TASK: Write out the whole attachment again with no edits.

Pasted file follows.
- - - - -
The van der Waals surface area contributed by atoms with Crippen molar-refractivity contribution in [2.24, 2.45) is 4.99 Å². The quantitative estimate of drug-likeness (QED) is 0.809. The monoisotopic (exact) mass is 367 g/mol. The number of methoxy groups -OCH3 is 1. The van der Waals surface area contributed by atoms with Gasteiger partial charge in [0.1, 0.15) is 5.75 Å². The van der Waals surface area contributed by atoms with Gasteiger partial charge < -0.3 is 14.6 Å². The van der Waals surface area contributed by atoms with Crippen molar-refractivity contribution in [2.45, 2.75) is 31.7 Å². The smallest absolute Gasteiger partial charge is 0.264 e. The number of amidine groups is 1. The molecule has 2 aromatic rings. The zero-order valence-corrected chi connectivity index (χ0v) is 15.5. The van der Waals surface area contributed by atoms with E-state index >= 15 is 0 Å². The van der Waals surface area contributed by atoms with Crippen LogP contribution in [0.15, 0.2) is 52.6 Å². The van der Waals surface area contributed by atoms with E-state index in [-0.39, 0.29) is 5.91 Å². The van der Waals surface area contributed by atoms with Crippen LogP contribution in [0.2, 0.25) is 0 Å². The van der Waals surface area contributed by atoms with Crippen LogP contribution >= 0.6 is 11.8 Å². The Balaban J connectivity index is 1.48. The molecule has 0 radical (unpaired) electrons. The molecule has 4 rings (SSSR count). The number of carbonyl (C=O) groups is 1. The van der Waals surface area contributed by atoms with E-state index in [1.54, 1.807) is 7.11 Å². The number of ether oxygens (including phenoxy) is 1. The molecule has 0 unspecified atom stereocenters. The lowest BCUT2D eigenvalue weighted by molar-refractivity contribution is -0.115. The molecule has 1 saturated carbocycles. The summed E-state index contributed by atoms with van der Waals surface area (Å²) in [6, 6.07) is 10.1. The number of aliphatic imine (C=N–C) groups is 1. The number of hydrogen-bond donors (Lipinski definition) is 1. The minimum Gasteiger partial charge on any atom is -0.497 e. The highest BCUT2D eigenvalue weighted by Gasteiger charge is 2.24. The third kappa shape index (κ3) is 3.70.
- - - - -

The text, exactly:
The van der Waals surface area contributed by atoms with Crippen molar-refractivity contribution in [2.24, 2.45) is 4.99 Å². The quantitative estimate of drug-likeness (QED) is 0.809. The monoisotopic (exact) mass is 367 g/mol. The number of methoxy groups -OCH3 is 1. The van der Waals surface area contributed by atoms with Gasteiger partial charge in [0.1, 0.15) is 5.75 Å². The van der Waals surface area contributed by atoms with Gasteiger partial charge < -0.3 is 14.6 Å². The van der Waals surface area contributed by atoms with Crippen molar-refractivity contribution in [2.45, 2.75) is 31.7 Å². The smallest absolute Gasteiger partial charge is 0.264 e. The number of amidine groups is 1. The molecule has 2 aromatic rings. The zero-order valence-corrected chi connectivity index (χ0v) is 15.5. The van der Waals surface area contributed by atoms with E-state index >= 15 is 0 Å². The van der Waals surface area contributed by atoms with Crippen LogP contribution in [0.15, 0.2) is 52.6 Å². The van der Waals surface area contributed by atoms with E-state index in [-0.39, 0.29) is 5.91 Å². The van der Waals surface area contributed by atoms with Crippen LogP contribution in [0.2, 0.25) is 0 Å². The van der Waals surface area contributed by atoms with Crippen LogP contribution >= 0.6 is 11.8 Å². The Balaban J connectivity index is 1.48. The molecule has 0 radical (unpaired) electrons. The molecule has 4 rings (SSSR count). The number of carbonyl (C=O) groups is 1. The van der Waals surface area contributed by atoms with E-state index in [1.54, 1.807) is 7.11 Å². The number of ether oxygens (including phenoxy) is 1. The molecule has 0 unspecified atom stereocenters. The lowest BCUT2D eigenvalue weighted by molar-refractivity contribution is -0.115. The molecule has 1 saturated carbocycles. The summed E-state index contributed by atoms with van der Waals surface area (Å²) in [6, 6.07) is 10.1. The number of aliphatic imine (C=N–C) groups is 1. The number of hydrogen-bond donors (Lipinski definition) is 1. The minimum Gasteiger partial charge on any atom is -0.497 e. The highest BCUT2D eigenvalue weighted by Gasteiger charge is 2.24. The third kappa shape index (κ3) is 3.70.